WATERTOWN, SD (KELO) — In the heat of summer, people in Watertown are grateful for an outdoor oasis along the city’s bike and walking trail. How the Watertown bike trail water cooler got its start and just how many people are helping to pay it forward, in tonight’s Positively KELOLAND.

“When I first saw it I thought, is this for real?” Watertown walker Lynn Langner said.

It’s not too often you see a sign for something free right where you need it most.

“I can’t believe this is really what it is,” Langner said. “It’s ice cold, it’s always ice cold.”

But over the past four summers, people in Watertown have come to rely on a cooler of free water along a quiet stretch of the bike trail.

“On June 12th of this year, we put in the 100th case of water,” the water cooler guy Earl Baumgarn said.

The water cooler is a passion project for Earl Baumgarn after experiencing his own serious case of dehydration.

“I ended up spending the night at the hospital getting fluids, the next day I’m sitting out here relaxing and people are going by and I noticed that nobody’s got any water with them, so, the cooler was born,” Baumgarn said.

The trail goes on for miles in Watertown; it’s why Earl wants to make sure that everyone walking or biking along the trail stays safe, especially in the summer heat.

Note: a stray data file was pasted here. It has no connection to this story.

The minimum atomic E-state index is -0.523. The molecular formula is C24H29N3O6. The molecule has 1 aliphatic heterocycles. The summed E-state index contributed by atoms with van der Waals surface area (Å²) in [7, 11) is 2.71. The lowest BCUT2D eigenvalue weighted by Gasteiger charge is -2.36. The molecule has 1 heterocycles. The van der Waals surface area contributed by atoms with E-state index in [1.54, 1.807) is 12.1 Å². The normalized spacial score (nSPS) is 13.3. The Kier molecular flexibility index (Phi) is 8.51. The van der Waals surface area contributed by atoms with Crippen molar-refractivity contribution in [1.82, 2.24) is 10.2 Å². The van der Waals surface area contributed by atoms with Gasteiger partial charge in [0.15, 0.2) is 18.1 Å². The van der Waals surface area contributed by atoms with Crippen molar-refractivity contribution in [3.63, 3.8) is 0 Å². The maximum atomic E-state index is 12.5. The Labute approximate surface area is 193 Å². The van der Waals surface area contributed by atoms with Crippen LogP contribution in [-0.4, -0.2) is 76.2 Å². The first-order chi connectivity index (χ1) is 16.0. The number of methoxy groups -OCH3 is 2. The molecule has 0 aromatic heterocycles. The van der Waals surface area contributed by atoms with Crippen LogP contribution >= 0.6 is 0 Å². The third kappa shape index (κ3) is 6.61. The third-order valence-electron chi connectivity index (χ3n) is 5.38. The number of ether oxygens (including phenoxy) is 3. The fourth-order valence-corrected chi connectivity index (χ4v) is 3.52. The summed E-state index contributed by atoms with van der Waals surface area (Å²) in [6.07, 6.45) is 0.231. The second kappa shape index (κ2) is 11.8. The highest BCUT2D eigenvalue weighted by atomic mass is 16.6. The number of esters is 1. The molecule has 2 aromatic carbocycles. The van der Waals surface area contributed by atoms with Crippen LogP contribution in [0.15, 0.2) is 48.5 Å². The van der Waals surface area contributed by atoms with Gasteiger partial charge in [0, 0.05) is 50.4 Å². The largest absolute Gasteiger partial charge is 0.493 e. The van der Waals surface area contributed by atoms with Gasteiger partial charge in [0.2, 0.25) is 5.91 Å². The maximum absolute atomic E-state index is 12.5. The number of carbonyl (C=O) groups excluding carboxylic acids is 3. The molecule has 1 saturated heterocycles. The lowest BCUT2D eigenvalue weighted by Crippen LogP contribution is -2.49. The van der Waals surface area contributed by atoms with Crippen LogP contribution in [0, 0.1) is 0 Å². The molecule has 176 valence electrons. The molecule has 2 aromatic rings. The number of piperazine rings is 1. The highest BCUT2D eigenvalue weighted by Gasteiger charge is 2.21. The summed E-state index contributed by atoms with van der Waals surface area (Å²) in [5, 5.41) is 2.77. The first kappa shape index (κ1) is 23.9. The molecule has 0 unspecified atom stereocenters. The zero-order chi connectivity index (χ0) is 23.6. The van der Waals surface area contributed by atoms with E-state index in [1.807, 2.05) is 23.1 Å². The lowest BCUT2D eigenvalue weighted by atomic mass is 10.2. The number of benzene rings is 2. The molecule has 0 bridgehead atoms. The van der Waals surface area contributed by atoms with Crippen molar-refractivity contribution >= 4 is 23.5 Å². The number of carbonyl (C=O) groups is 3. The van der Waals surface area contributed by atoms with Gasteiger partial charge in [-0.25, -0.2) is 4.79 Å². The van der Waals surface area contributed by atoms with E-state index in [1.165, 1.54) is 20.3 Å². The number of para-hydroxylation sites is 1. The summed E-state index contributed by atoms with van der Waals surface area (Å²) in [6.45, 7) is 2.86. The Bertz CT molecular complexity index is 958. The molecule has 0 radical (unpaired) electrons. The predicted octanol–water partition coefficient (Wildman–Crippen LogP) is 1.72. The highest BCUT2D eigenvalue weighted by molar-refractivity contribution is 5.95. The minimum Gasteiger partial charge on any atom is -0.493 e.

“I think it’s nice and I like where he can help people, where if people are working really hard on their bike they can stop and get a cool drink,” 11-year-old walker Tai Le said.

Earl’s cooler is also stocked with juice boxes for the kids thanks to the community’s help.

“It’s all donated, all of it, even the ice,” Baumgarn said. “People have left money in the cooler, on top of the cooler…the County Fair showed up with 12 cases of water someone had bought and had it delivered, no names or anything, just out of the blue there’s 12 cases of water.”

It’s become a community project…

“He’s the cooler man,” Watertown resident Lynette McFarland said.

…made all the more special by the man keeping the free pit stop well stocked all summer long.

For Earl, the watercooler has become his job during retirement.

“That and the neighborhood watch,” Baumgarn said.

Most days you can find Earl outside watching the cooler and keeping track of how many people stop by.

“People come across the road and visit or they wave, and you get to know them that way, it’s enjoyable,” Baumgarn said.

The 73-year-old retiree is providing much more than just an ice-cold drink to the people who cross his path.

“The best part is when you get the water the gentleman is always sitting there and he always waves and it just makes my day,” Langner said.

Over the past four summers, he’s stocked the cooler with more than 123 cases of bottled water and 100 juice boxes, something he plans to continue every summer as long as his health holds up.